On Baltimore

I haven’t talked about Baltimore very much. Honestly, I haven’t really even thought about it much, because thinking about it makes me so angry and frustrated and I’m tired of feeling that way. But it doesn’t go away just because I try not to think about it, so I’m going to write a little bit about it. If this discussion makes you uncomfortable, think about how uncomfortable it is to be a black person in America today. If you’d rather not talk about it, think about the privilege that lets you distance yourself. For people of color, not caring isn’t an option. Educating yourself and speaking up are big parts of being a white ally.

From theculture.forharriet.com
From theculture.forharriet.com

These protests and riots aren’t overreactions. Freddie Gray would have been just another blip on CNN if people hadn’t started rioting. So while you could argue that smashing store windows won’t gain public sympathy, the alternative is being ignored entirely. In the words of Martin Luther King, Jr., “A riot is the language of the unheard.” If you’d like to read more about this, check out Tyler Reinhard’s great piece on riot-shaming, or this Atlantic article about non-violence as compliance. And remember, it’s not just people of color who riot.

This isn’t just about Freddie Gray. It isn’t just about Michael Brown. It isn’t just about Rekia Boyd, or Trayvon Martin, or Tamir Rice, or Eric Garner, or Renisha McBride. It’s the fact that I can list 7 names of black people killed in the last year and not even scratch the surface of state-sanctioned police brutality against communities of color in this country.

It is important to recognize that multiple, intersecting forms of oppression are at play, particularly racism, sexism, and transphobia/cissexism. Women of color are frequently killed during police encounters, but we don’t have the same public awareness of their stories. They don’t become household names. Melanie Poole looks further at the relationship between gender and police violence in this article for Feministing.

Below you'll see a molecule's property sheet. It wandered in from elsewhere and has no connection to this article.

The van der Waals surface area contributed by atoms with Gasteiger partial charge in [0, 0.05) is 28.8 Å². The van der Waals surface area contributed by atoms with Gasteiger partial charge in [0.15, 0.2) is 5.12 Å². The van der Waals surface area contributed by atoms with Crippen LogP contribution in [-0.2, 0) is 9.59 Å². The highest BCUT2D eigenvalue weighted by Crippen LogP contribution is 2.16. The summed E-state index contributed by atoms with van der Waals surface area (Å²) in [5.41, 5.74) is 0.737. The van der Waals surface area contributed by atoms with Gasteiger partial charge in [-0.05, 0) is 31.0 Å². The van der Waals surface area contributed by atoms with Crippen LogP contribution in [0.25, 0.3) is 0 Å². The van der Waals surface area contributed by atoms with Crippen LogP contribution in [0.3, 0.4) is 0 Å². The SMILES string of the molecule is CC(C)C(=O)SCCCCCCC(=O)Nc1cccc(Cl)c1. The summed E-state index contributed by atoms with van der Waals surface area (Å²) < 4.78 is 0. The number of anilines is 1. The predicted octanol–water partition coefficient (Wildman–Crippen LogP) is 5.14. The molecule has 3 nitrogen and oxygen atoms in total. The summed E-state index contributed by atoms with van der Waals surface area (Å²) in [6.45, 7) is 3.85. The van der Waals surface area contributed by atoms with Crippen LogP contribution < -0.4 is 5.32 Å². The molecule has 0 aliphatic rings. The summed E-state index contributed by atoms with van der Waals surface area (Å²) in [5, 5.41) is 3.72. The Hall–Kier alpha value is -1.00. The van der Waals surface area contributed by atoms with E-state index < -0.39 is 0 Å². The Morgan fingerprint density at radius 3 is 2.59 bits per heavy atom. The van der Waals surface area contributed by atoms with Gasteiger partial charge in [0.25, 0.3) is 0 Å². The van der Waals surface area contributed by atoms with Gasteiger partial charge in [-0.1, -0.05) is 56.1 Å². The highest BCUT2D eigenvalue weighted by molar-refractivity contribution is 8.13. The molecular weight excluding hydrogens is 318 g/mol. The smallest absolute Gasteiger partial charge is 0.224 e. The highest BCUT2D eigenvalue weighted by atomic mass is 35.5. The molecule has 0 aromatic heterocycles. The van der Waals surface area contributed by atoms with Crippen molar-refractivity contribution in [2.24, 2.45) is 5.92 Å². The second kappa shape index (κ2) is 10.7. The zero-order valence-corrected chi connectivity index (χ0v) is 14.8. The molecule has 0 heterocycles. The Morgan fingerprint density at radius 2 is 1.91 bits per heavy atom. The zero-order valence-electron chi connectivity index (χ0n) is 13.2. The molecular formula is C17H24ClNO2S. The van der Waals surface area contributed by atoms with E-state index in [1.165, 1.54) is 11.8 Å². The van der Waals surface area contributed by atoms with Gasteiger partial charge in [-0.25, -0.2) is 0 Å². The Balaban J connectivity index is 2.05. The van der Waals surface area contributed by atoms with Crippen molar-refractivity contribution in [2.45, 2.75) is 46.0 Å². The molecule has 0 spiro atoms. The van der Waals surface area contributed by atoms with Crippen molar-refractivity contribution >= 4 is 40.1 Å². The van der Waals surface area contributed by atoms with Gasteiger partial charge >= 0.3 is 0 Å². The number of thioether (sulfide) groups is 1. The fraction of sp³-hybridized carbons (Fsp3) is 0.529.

More poorly represented are trans people of color. Not only do we not know their stories, but these individuals are “hyper-targeted” due to the multiple, intersecting ways in which their identity(s) are subject to hatred and violence. Kai Cheng Thom discusses violence against these communities from her perspective as a trans woman of color in “Someone Tell Me that I’ll Live: On Murder, Media, and Being a Trans Woman in 2015”.

We can’t hope to achieve true progress for any community without achieving justice for all communities.

3 responses to “On Baltimore

  1. Well said. It’s a messy, complex set of issues, but many of us don’t have the option of tuning it out. It finds us. It distances us from white/majority friends who are uncomfortable thinking about these issues and afraid to talk about them. To speak publicly is to take a HUGE extra burden on to explain how you agree/disagree/contextualize every aspect from looting, to news coverage, to years of neglect and abuse in marginalized communities. Exhausting. Thanks for speaking up, speaking well.

  2. There is more to this than police brutality… There is a law-brutality: a law that is brutal toward people of color, LGBT, and women. So the problem starts with the law being against them which leads to police encounters. When the law is against these people, then the police targets them as a group “randomly”— but the group itself is specifically targeted by the laws.

  3. As a white woman who spent the first 60 years of my life in the Baltimore area, City and County and worked for the Dept of Planning in the 60s, I had many experiences, both positive and negative concerning race and the police prejudices against families in crisis of whatever race. My developmentally disabled, autistic, mute son remains there in assisted living, worrying me because of the cavalier way the police use tasers. It is a shame that more is not being said about the overwhelming positive community actions taken to begin mitigating the harm done by a smaller segment of the population. The historic strength of Baltimore’s black population as positive activists is near-legendary. I recall working with Sen. Verda Welcome in the ’70s. My husband worked with the grandson and namesake of of Frederick Douglass.

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